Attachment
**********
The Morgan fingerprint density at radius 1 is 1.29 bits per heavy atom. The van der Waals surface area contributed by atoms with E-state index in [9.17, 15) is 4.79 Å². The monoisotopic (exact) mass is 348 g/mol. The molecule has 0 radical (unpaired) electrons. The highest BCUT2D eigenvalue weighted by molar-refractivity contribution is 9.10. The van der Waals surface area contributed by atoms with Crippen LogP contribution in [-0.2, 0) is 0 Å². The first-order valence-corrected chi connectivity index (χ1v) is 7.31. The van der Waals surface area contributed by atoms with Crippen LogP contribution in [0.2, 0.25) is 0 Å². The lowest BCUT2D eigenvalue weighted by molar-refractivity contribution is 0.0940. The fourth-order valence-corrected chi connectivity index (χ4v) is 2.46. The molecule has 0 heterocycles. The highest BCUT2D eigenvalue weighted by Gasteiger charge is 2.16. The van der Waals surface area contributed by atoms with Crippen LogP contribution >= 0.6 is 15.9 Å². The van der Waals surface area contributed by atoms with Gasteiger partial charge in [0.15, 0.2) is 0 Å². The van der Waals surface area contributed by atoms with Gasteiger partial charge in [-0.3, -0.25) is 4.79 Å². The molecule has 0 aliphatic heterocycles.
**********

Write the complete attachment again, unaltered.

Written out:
The Morgan fingerprint density at radius 1 is 1.29 bits per heavy atom. The van der Waals surface area contributed by atoms with E-state index in [9.17, 15) is 4.79 Å². The monoisotopic (exact) mass is 348 g/mol. The molecule has 0 radical (unpaired) electrons. The highest BCUT2D eigenvalue weighted by molar-refractivity contribution is 9.10. The van der Waals surface area contributed by atoms with Crippen LogP contribution in [-0.2, 0) is 0 Å². The first-order valence-corrected chi connectivity index (χ1v) is 7.31. The van der Waals surface area contributed by atoms with Crippen LogP contribution in [0.2, 0.25) is 0 Å². The lowest BCUT2D eigenvalue weighted by molar-refractivity contribution is 0.0940. The fourth-order valence-corrected chi connectivity index (χ4v) is 2.46. The molecule has 0 heterocycles. The highest BCUT2D eigenvalue weighted by Gasteiger charge is 2.16. The van der Waals surface area contributed by atoms with Crippen LogP contribution >= 0.6 is 15.9 Å². The van der Waals surface area contributed by atoms with Gasteiger partial charge in [0.15, 0.2) is 0 Å². The van der Waals surface area contributed by atoms with Gasteiger partial charge in [-0.3, -0.25) is 4.79 Å². The molecule has 0 aliphatic heterocycles.